The second full day in Texas started just as Day 1: a nice early-morning nose swab. But not all was the same…the sun showed its face for the first time since Team USA’s arrival and is expected to stick around consistently for at least the next week. That meant the team’s morning stretch and workout could be done outside next to the pool deck at the hotel. With a few minutes to kill before lunch, the corn hole boards were brought out and bags were flying – competition never leaves the boys.
Following lunch, the team hopped on a zoom call with attention to mental sport performance training. Learning how to prepare and excel off the ice can be just as important to skills training to improve on the ice. Setting high, realistic goals and maintaining self-motivation and positive attitudes can help lead to more success during practice and games.
Team USA did not have Comerica Center to itself today as it had during the first two skates. The tunes were blaring and arena floor was filled with teams as it played host to the Rockstar Lone Star Showdown Nationals cheer competition. Nevertheless, on the practice sheet, the team was back to work…. but not before a little delay to begin practice when the Zamboni pulled up lame and out of gas! Coach Muse has preached fighting through adversity throughout the trip and this was yet another small example.
The biggest difference in today’s practice? The team hit the ice knowing who would be sporting letters on their sweaters for the duration of the tournament. Your 2021 U.S. Under-18 Men’s National Team captain is forward Red Savage (Scottsdale, Ariz.). Filling out the leadership team as alternate captains are defensemen Sean Behrens (Barrington, Ill.) and Aidan Hreschuk (Long Beach, Calif.).
Savage finished the season with the third-most points on the U.S. National Under-18 Team, recording 16 goals and 22 assists across 39 games played. Behrens (6g-25a-31pts/0.79 PPG) and Hreschuk (5g-28a-33pts/0.77 PPG) were the two highest-scoring blueliners that Team USA brought to Texas.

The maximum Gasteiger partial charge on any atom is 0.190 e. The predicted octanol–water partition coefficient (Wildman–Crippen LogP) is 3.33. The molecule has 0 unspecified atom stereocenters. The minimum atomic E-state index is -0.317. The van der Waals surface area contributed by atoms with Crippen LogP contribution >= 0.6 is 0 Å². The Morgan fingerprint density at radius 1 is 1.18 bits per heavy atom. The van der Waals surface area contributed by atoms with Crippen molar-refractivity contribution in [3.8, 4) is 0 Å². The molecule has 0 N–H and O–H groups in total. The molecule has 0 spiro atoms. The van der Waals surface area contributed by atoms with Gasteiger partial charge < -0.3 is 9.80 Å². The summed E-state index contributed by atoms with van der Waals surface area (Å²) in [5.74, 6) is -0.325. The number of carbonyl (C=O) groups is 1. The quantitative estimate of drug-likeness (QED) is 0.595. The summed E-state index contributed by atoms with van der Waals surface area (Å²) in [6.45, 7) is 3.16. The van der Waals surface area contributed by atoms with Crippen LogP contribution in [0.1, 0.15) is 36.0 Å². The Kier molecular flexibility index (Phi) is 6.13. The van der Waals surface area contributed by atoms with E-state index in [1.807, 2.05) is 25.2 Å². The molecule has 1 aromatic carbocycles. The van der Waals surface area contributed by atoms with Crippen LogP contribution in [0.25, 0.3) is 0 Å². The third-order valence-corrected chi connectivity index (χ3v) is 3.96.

"It’s pretty awesome having the trust of your teammates and coaching staff to help you guide the way for the whole team," said Savage prior to practice. "It’s not about me, but it’s about everyone stepping up together as a group, as a team, and hopefully coming out on top.”
Left-to-right: Aidan Hreschuk (alternate captain), Red Savage (captain), Sean Behrens (alternate captain)
The U.S. Under-18 Men's National Team, along with all coaching and support staff members, checked into Frisco, Texas, yesterday (April 15) evening to begin Team USA's pre-tournament slate. The team hit the ice for the first time late last night for a short skate to become familiar with their new home away from home — Comerica Center. As the official practice facility of the NHL's Dallas Stars, Team USA will play the entirety of their tournament schedule at the arena.
Good news for the first morning in Texas: nobody needed to set an alarm. The bad news: that was due to a 6:00 a.m. wake-up via a loud door knock for COVID-19 testing. The team and staff are regularly tested to ensure the safety of all players and participants at the world championship.
After a morning stretch, with some accommodations made to avoid the Texas rain, and a couple of meals at the hotel, the team was back to Comerica Center - but this time, 'celly season' was upon us. The staff at Comerica Center, along with the Dallas Stars Ice Girls and the legendary mascot, Victor E. Green, had a socially-distanced welcome celebration for Team USA as they entered the facility. After the fun entry, it was all business for a two-hour ice session. The players sported some of the latest TRUE Hockey gloves in a slick new red and blue pattern.
The squad, led by head coach Dan Muse (Canton, Mass.), who is making his IIHF head coaching debut, will practice at least once every day up until a two-day quarantine period beginning the night of Monday, April 19. For the latest news on the Under-18 Men's World Championship, be sure to follow @USAHockey on Twitter, Instagram, Facebook and YouTube.